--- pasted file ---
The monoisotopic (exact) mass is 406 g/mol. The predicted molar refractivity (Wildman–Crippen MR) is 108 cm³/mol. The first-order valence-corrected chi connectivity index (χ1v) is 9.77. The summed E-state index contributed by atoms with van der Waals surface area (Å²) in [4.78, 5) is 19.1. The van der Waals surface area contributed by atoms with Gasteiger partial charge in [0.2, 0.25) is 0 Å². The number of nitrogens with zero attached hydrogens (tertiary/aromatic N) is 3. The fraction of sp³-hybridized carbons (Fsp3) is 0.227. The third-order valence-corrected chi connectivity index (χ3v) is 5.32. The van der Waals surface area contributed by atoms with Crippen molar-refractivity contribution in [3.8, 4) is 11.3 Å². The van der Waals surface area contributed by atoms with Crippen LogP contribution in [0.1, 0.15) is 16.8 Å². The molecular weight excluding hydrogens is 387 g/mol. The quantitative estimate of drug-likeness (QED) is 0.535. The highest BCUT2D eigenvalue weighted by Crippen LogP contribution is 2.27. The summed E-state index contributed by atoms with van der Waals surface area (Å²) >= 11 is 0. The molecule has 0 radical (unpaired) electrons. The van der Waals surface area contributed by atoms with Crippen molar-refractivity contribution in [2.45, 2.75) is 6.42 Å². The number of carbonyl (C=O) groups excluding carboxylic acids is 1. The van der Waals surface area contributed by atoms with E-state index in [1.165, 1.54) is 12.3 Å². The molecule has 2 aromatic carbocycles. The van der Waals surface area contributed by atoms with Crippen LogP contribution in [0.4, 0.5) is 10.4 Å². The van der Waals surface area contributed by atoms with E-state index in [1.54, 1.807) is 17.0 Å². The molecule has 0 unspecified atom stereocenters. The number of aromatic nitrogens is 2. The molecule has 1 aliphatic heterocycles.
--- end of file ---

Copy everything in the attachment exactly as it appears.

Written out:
The monoisotopic (exact) mass is 406 g/mol. The predicted molar refractivity (Wildman–Crippen MR) is 108 cm³/mol. The first-order valence-corrected chi connectivity index (χ1v) is 9.77. The summed E-state index contributed by atoms with van der Waals surface area (Å²) in [4.78, 5) is 19.1. The van der Waals surface area contributed by atoms with Gasteiger partial charge in [0.2, 0.25) is 0 Å². The number of nitrogens with zero attached hydrogens (tertiary/aromatic N) is 3. The fraction of sp³-hybridized carbons (Fsp3) is 0.227. The third-order valence-corrected chi connectivity index (χ3v) is 5.32. The van der Waals surface area contributed by atoms with Crippen molar-refractivity contribution in [3.8, 4) is 11.3 Å². The van der Waals surface area contributed by atoms with Crippen LogP contribution in [0.1, 0.15) is 16.8 Å². The molecular weight excluding hydrogens is 387 g/mol. The quantitative estimate of drug-likeness (QED) is 0.535. The highest BCUT2D eigenvalue weighted by Crippen LogP contribution is 2.27. The summed E-state index contributed by atoms with van der Waals surface area (Å²) >= 11 is 0. The molecule has 0 radical (unpaired) electrons. The van der Waals surface area contributed by atoms with Crippen molar-refractivity contribution in [2.45, 2.75) is 6.42 Å². The number of carbonyl (C=O) groups excluding carboxylic acids is 1. The van der Waals surface area contributed by atoms with E-state index in [1.165, 1.54) is 12.3 Å². The molecule has 2 aromatic carbocycles. The van der Waals surface area contributed by atoms with Crippen LogP contribution in [0.4, 0.5) is 10.4 Å². The van der Waals surface area contributed by atoms with E-state index in [1.54, 1.807) is 17.0 Å². The molecule has 0 unspecified atom stereocenters. The number of aromatic nitrogens is 2. The molecule has 1 aliphatic heterocycles.